by Sean Jewell:
Fresh off the release of their new album, and 20 year anniversary, The Legendary Shack Shakers –whose lead singer was deemed “Best Frontman” in Rolling Stone‘s coverage of the Americana Music Association Festival in Nashville (Nashville’s been sayin’ so since 2001, btw)– will be performing in Seattle on October 3oth.
What’s shocking about Shack Shakers, besides their live performances, is how they create a mythical world of Southern Culture divining influence from the snake handling Pentecost as well as the magic of electromagnetic microwave radiation, the invisible force that we can all tune into with the right medium, should we choose to receive its message. It’s haunting, and as beautiful as the ominous anvil cloud of an oncoming tornado can be. Their effect on the listener is somewhere between the psuedo-Science-Fiction of Ray Bradbury and the grim reality of Faulkner. Wilkes, and members past and present of The Legendary Shack Shakers seem to be southern musicologists, a traveling medicine show, selling snake oil and bottling new superstitions, and old folk remedies along the way. Some of their best tracks are not even tracks, but mood setting devices: the field recorded sounds of the opener “Cow Tools”; the speak n spell spooky introduction to “Cold” called “Grinning Man”; the mid-album interlude “The Dog Was Dead,” a story from Billy Bob Thornton about roadcrew and roadkill – which sounds simple, until it forces you to confront your own eventuality.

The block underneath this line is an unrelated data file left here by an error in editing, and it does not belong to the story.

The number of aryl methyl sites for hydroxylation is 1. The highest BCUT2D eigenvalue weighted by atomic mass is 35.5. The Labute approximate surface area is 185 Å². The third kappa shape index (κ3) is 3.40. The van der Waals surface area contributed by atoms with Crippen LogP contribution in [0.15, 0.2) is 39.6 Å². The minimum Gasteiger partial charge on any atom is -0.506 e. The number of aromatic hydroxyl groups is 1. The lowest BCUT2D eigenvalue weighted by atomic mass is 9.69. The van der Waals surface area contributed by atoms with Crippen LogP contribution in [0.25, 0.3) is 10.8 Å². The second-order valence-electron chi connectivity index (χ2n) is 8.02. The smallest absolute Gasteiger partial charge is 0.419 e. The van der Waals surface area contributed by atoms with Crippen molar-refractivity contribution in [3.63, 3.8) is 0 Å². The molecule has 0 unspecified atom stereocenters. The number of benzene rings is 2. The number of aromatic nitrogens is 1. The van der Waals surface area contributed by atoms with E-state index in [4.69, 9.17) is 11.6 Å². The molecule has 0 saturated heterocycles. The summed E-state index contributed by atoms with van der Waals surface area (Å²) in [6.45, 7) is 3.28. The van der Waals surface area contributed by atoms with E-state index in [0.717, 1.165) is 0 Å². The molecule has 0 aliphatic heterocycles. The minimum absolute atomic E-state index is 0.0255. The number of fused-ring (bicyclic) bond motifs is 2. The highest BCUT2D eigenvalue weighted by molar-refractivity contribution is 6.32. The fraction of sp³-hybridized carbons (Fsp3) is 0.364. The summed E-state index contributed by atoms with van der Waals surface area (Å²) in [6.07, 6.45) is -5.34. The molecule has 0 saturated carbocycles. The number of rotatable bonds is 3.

Musically The Southern Surreal is, well, southern too, but they don’t just apply southern rock guitar licks, or banjo as necessary; here The Shack Shakers again have their own gothic. The constant reverberation of the electric guitar boxes your ears like waves of southern summer heat. The drums and bass strike dead, flat blows, like sticks in the delta mud; the whole sound rises up like a dense, swampy fog. You can’t help but envision being lost in the mangroves and cypress, the heat and the steam, and if that weren’t enough, JD Wilkes’s constant cadence and carrying on about the dead, the lost, and the impenetrable landscape of self defeat mired in self fulfilling prophecy, comes in howls and wails, pitch perfect shouts, and megaphone growls. The album ebbs and floods with spoken word, boogie, old-time music, hill country blues, and jukehouse sounds.
This is psyche-billy, superstition boogie, southern folklore music.